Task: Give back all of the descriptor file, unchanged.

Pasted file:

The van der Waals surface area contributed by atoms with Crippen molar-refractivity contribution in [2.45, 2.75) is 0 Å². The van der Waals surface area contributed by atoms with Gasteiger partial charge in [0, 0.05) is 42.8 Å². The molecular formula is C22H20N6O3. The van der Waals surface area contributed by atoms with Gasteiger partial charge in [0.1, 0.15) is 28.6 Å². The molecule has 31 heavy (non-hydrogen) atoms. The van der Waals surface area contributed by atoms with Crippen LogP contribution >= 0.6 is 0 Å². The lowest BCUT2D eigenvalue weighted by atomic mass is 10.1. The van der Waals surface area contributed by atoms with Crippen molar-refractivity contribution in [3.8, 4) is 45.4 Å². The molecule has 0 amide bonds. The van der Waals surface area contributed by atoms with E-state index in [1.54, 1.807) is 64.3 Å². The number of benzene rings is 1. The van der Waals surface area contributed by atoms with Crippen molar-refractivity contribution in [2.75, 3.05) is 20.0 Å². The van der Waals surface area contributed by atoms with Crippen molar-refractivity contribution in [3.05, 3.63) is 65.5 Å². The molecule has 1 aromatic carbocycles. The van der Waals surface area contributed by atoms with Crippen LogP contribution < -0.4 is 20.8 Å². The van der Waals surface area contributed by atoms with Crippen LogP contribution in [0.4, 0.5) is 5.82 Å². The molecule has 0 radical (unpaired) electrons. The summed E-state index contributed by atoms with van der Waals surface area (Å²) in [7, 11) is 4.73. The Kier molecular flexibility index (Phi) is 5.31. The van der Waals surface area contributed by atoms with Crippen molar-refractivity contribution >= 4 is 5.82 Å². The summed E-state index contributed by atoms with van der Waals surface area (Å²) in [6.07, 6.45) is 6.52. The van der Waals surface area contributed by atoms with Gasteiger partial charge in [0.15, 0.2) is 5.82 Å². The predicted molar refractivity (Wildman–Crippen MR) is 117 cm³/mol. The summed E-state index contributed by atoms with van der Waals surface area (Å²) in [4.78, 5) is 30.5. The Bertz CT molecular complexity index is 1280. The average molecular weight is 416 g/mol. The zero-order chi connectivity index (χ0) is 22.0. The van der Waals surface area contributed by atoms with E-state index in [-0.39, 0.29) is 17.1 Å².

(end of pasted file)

The van der Waals surface area contributed by atoms with Crippen molar-refractivity contribution in [2.45, 2.75) is 0 Å². The van der Waals surface area contributed by atoms with Gasteiger partial charge in [0, 0.05) is 42.8 Å². The molecular formula is C22H20N6O3. The van der Waals surface area contributed by atoms with Gasteiger partial charge in [0.1, 0.15) is 28.6 Å². The molecule has 31 heavy (non-hydrogen) atoms. The van der Waals surface area contributed by atoms with Crippen LogP contribution >= 0.6 is 0 Å². The lowest BCUT2D eigenvalue weighted by atomic mass is 10.1. The van der Waals surface area contributed by atoms with Crippen molar-refractivity contribution in [3.8, 4) is 45.4 Å². The molecule has 0 amide bonds. The van der Waals surface area contributed by atoms with E-state index in [1.54, 1.807) is 64.3 Å². The number of benzene rings is 1. The van der Waals surface area contributed by atoms with Crippen molar-refractivity contribution in [2.75, 3.05) is 20.0 Å². The van der Waals surface area contributed by atoms with Crippen molar-refractivity contribution in [3.05, 3.63) is 65.5 Å². The molecule has 1 aromatic carbocycles. The van der Waals surface area contributed by atoms with Crippen LogP contribution < -0.4 is 20.8 Å². The van der Waals surface area contributed by atoms with Crippen LogP contribution in [0.4, 0.5) is 5.82 Å². The molecule has 0 radical (unpaired) electrons. The summed E-state index contributed by atoms with van der Waals surface area (Å²) in [7, 11) is 4.73. The Kier molecular flexibility index (Phi) is 5.31. The van der Waals surface area contributed by atoms with Crippen molar-refractivity contribution >= 4 is 5.82 Å². The summed E-state index contributed by atoms with van der Waals surface area (Å²) in [6.07, 6.45) is 6.52. The van der Waals surface area contributed by atoms with Gasteiger partial charge in [0.15, 0.2) is 5.82 Å². The predicted molar refractivity (Wildman–Crippen MR) is 117 cm³/mol. The summed E-state index contributed by atoms with van der Waals surface area (Å²) in [4.78, 5) is 30.5. The Bertz CT molecular complexity index is 1280. The average molecular weight is 416 g/mol. The zero-order chi connectivity index (χ0) is 22.0. The van der Waals surface area contributed by atoms with E-state index in [-0.39, 0.29) is 17.1 Å².